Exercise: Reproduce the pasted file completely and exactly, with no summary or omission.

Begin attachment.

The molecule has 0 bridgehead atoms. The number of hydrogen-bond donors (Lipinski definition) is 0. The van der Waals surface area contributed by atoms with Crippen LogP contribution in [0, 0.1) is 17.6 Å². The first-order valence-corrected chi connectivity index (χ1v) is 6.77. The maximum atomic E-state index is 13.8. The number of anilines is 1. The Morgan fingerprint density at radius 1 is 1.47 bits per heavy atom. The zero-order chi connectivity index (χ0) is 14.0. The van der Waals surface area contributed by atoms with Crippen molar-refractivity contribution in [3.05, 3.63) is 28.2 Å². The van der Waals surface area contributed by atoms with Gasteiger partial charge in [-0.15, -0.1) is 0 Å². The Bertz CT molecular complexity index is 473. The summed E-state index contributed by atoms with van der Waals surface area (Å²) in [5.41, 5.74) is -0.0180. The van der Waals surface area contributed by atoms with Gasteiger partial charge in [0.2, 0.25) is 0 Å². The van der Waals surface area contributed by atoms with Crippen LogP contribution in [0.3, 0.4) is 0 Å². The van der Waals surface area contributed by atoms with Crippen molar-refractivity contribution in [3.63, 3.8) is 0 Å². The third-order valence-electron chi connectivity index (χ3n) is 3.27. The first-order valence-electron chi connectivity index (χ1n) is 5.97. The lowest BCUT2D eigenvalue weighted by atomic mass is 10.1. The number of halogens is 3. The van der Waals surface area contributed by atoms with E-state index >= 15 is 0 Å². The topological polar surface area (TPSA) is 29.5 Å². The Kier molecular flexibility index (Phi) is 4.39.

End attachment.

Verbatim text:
The molecule has 0 bridgehead atoms. The number of hydrogen-bond donors (Lipinski definition) is 0. The van der Waals surface area contributed by atoms with Crippen LogP contribution in [0, 0.1) is 17.6 Å². The first-order valence-corrected chi connectivity index (χ1v) is 6.77. The maximum atomic E-state index is 13.8. The number of anilines is 1. The Morgan fingerprint density at radius 1 is 1.47 bits per heavy atom. The zero-order chi connectivity index (χ0) is 14.0. The van der Waals surface area contributed by atoms with Crippen molar-refractivity contribution in [3.05, 3.63) is 28.2 Å². The van der Waals surface area contributed by atoms with Gasteiger partial charge in [-0.15, -0.1) is 0 Å². The Bertz CT molecular complexity index is 473. The summed E-state index contributed by atoms with van der Waals surface area (Å²) in [5.41, 5.74) is -0.0180. The van der Waals surface area contributed by atoms with Gasteiger partial charge in [0.2, 0.25) is 0 Å². The van der Waals surface area contributed by atoms with Crippen LogP contribution in [0.3, 0.4) is 0 Å². The van der Waals surface area contributed by atoms with Crippen molar-refractivity contribution in [3.63, 3.8) is 0 Å². The third-order valence-electron chi connectivity index (χ3n) is 3.27. The first-order valence-electron chi connectivity index (χ1n) is 5.97. The lowest BCUT2D eigenvalue weighted by atomic mass is 10.1. The number of halogens is 3. The van der Waals surface area contributed by atoms with E-state index >= 15 is 0 Å². The topological polar surface area (TPSA) is 29.5 Å². The Kier molecular flexibility index (Phi) is 4.39.